What: Shares of SunEdison Inc. (NYSE: SUNE) surged an incredible 59.6% in December and its yieldcos, TerraForm Power (NASDAQ: TERP) and TerraForm Global (NASDAQ: GLBL), jumped 82.3% and 38.7%, respectively. Long story short, there were a number of announcements and transactions that could help the trio of companies survive.
So what: SunEdison's stock has been decimated in 2015 after its yieldcos dropped and debt started to become a huge concern for investors. Just looking at a few of the announcements SunEdison made in December will help explain why the stock was up so much.
- On Dec. 2, SunEdison said it was backing out of a $250 million purchase agreement with Light Energia S.A. to acquire a 16% stake in Renova. A $4 billion agreement to acquire as much as 2.7 GW in projects was also terminated, most of which were intended for TerraForm Global.
- On Dec. 9, SunEdison said it had modified its acquisition of Vivint Solar to include $2 per share less in cash. The company will also try to sell some residential solar assets rather than keep them in TerraForm Power.
- Dec.10, SunEdison said it was selling 333 MW of wind projects to TerraNova Renewable Partners for $209 million. The company is a partnership between SunEdison and institutional investors advised by JP Morgan Asset Management Global Real Assets.
- On Dec. 30, TerraNova Renewable Partners also bought a 33% stake in 336 MW of solar projects from Dominion. The partnership has the option to buy the other 67% based on "certain triggering events."
- Also on Dec. 30, SunEdison said it had agreed to exchange $336 million in 3.75% secured notes for shares in TerraForm Power and a stake in "certain under development renewable energy assets."
That's a lot of transactions all aimed at reducing debt, something that has to be a priority for SunEdison. But we don't know exactly how much debt has been reduced or what the margins of projects were until fourth-quarter results are announced.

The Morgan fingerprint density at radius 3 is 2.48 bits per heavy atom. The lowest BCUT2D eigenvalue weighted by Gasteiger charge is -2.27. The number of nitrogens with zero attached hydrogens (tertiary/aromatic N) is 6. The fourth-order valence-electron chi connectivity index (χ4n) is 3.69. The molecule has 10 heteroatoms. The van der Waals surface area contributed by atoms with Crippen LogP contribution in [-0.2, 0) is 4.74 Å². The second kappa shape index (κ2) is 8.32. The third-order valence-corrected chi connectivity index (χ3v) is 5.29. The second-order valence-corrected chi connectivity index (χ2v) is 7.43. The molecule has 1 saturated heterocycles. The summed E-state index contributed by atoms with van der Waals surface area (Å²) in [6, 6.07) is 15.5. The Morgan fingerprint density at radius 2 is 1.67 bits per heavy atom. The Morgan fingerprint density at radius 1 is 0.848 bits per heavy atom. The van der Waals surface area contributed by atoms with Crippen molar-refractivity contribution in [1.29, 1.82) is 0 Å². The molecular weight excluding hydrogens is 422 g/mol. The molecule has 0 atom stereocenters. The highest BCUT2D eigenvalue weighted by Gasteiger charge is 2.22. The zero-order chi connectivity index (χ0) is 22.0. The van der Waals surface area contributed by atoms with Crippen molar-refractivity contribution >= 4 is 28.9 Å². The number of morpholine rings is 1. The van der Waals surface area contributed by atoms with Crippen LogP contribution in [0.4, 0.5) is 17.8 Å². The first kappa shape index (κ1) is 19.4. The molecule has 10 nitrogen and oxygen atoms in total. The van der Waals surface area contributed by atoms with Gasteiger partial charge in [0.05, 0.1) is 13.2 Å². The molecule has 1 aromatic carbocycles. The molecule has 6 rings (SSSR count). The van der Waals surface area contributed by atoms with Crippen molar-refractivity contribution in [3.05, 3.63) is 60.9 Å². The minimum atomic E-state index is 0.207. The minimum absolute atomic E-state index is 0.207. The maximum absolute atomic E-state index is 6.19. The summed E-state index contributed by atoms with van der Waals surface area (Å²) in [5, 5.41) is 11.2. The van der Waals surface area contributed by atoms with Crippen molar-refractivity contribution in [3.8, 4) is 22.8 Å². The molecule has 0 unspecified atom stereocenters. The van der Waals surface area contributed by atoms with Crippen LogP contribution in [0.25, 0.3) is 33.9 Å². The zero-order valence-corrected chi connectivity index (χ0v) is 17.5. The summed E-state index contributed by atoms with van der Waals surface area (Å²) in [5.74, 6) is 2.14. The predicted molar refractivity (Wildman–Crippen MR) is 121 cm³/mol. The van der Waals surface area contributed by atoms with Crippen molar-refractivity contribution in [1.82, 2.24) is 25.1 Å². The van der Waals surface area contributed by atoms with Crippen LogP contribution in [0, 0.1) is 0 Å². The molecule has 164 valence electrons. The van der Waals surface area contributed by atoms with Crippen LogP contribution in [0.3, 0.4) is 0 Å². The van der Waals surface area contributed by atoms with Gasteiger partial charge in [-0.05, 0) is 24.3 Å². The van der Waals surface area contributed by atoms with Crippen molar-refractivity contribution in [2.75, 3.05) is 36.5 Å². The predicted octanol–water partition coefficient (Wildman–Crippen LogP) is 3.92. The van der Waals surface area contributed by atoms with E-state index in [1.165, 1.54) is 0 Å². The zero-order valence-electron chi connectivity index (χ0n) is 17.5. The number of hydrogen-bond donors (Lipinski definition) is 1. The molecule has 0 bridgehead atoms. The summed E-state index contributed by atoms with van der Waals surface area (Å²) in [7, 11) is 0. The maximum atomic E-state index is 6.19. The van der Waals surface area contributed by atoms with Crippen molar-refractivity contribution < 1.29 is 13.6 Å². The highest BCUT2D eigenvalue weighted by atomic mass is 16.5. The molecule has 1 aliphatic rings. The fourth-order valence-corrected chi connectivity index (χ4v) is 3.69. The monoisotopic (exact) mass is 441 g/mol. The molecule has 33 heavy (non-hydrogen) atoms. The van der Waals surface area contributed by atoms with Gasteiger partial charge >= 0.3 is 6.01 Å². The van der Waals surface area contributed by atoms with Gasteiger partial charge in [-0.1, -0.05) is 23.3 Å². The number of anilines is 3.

For TerraForm Power and TerraForm Global, I think the recovery in shares was driven more by the realization that dividend yields had gotten too high when they were well into double digits. Even today, both yield dividends of over 10%, which is incredibly high given the long-term contracts underlying renewable energy assets.
Now what: Is this a small, temporary recovery or the start of a major one for SunEdison and its yieldcos? I really don't know, but I have my doubts. SunEdison isn't likely selling these projects at high margins, and in making transfers of debt for assets, it's giving up potential long-term assets just to reduce debt.
We still don't know if SunEdison will be able to fund its business long term or what margins will be now that it plans to sell projects to third parties rather than drop them down to yieldcos. Even the promise of that strategy change is in question given the asset acquisitions in the quarter.
I would stay out of all three stocks until we get a clear idea of what SunEdison's long-term future looks like and what role the yieldcos will play. Until then, I think they're all too high-risk and there are better opportunities for stable growth in renewable energy.
Travis Hoium has no position in any stocks mentioned. The Motley Fool has no position in any of the stocks mentioned. Try any of our Foolish newsletter services free for 30 days. We Fools may not all hold the same opinions, but we all believe that considering a diverse range of insights makes us better investors. The Motley Fool has a disclosure policy.